Orchestra adjusts to modified concerts


Laurie Carrillo

An orchestra members rehearsing during class.

Megan Thomas, Contributing Writer

This year, students and directors from the orchestra department made ways to make the orchestra room a safer zone. This included sanitizer at the entrances and spread out seating. Virtual students came to new practice dates to get caught up.
“Because some students are separate, we only meet on Tuesdays and Thursdays to prevent COVID from the orchestra room, with sanitizing stations everywhere,” junior Kaj Falower said.
With all the new routines came added stressors for students and teachers. Rehearsal times changed, and students adapted to practicing without full sections.
“The online students are making it a bit harder because being section leader I can’t hear the whole section if students in my section are online,” Falower said.
The directors also have their struggles, keeping up with both face-to-face and virtual students. Directors tried to choose concert pieces that students could learn whether at home or in class.

“Challenging for sure,” orchestra director Peter Jagdeo said. “Making sure pieces that are easy but still meet the expectations for each orchestra level.”
Despite the fact that the concert was still planned, other winter concert activities didn’t happen. Many of the students remember things that happened in the years prior to COVID, and are disappointed that this year those things did not happen. Opportunities to volunteer at younger students’ concerts, play in the symphony and attend the winter social were all called off.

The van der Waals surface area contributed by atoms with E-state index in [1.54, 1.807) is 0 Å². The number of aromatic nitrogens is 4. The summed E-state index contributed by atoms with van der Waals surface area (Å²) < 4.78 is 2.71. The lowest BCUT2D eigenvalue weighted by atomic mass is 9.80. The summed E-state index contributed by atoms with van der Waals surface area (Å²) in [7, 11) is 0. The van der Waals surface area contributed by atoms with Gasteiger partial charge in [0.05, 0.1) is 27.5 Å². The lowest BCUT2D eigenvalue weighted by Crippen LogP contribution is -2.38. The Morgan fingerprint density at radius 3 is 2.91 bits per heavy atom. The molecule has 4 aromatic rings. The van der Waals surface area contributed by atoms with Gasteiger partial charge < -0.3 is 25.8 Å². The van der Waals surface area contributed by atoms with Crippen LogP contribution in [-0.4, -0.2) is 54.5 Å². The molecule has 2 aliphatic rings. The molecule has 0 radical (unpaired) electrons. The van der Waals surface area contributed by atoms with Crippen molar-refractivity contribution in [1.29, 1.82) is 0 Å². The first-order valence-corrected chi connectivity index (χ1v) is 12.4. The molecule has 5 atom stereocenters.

“The thing I’ll miss most is probably the socials before, watching the other concerts and volunteering for the younger grades concerts,” sophomore Carley Stoner said.
The standard concert itself has also been moved around. Visitors weren’t allowed to be friends, but only family. The orchestra chairs were spread out to where it to with six people in each section. This all may have been hard for the students, families and teachers at the beginning, but they are all proud that the performance was still able to happen.
“Everyone is pleased that they are still able to perform,”Jagdeo said.
Just because the students performed with the same passion on stage doesn’t mean it was like that in the classroom. Some students felt that they lost their spark and motivation because the orchestra just wasn’t the same.

“Before we learned more as a class, and now it’s just one on one.” Carley Stoner said.
After all the ups and downs that COVID put on the orchestra department, however, they still plan to continue performing like before.